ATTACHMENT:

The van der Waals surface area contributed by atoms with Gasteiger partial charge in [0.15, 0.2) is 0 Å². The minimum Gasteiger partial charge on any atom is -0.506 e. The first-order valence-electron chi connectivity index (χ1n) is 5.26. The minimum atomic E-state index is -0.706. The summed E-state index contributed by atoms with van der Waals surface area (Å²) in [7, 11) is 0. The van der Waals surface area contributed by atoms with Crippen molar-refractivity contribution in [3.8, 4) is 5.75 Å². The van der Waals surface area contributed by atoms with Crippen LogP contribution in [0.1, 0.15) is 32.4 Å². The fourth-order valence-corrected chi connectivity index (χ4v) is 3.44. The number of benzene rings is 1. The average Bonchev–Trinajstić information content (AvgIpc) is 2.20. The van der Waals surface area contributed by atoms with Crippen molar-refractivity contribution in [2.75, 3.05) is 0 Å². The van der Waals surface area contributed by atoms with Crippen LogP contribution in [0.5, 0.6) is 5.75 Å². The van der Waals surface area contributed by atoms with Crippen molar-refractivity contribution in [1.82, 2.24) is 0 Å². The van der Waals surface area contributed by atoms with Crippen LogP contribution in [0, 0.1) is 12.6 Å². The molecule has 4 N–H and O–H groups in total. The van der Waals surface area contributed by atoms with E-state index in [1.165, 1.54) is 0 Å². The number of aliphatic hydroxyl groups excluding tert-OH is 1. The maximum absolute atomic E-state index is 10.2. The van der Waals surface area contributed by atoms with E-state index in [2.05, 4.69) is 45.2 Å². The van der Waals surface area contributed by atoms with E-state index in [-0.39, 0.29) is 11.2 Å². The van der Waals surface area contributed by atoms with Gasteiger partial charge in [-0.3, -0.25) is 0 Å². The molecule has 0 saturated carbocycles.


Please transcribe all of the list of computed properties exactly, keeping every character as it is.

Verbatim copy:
The van der Waals surface area contributed by atoms with Gasteiger partial charge in [0.15, 0.2) is 0 Å². The minimum Gasteiger partial charge on any atom is -0.506 e. The first-order valence-electron chi connectivity index (χ1n) is 5.26. The minimum atomic E-state index is -0.706. The summed E-state index contributed by atoms with van der Waals surface area (Å²) in [7, 11) is 0. The van der Waals surface area contributed by atoms with Crippen molar-refractivity contribution in [3.8, 4) is 5.75 Å². The van der Waals surface area contributed by atoms with Crippen LogP contribution in [0.1, 0.15) is 32.4 Å². The fourth-order valence-corrected chi connectivity index (χ4v) is 3.44. The number of benzene rings is 1. The average Bonchev–Trinajstić information content (AvgIpc) is 2.20. The van der Waals surface area contributed by atoms with Crippen molar-refractivity contribution in [2.75, 3.05) is 0 Å². The van der Waals surface area contributed by atoms with Crippen LogP contribution in [0.5, 0.6) is 5.75 Å². The van der Waals surface area contributed by atoms with Crippen molar-refractivity contribution in [1.82, 2.24) is 0 Å². The van der Waals surface area contributed by atoms with Crippen LogP contribution in [0, 0.1) is 12.6 Å². The molecule has 4 N–H and O–H groups in total. The van der Waals surface area contributed by atoms with E-state index in [1.165, 1.54) is 0 Å². The number of aliphatic hydroxyl groups excluding tert-OH is 1. The maximum absolute atomic E-state index is 10.2. The van der Waals surface area contributed by atoms with E-state index in [2.05, 4.69) is 45.2 Å². The van der Waals surface area contributed by atoms with E-state index in [-0.39, 0.29) is 11.2 Å². The van der Waals surface area contributed by atoms with Gasteiger partial charge in [-0.3, -0.25) is 0 Å². The molecule has 0 saturated carbocycles.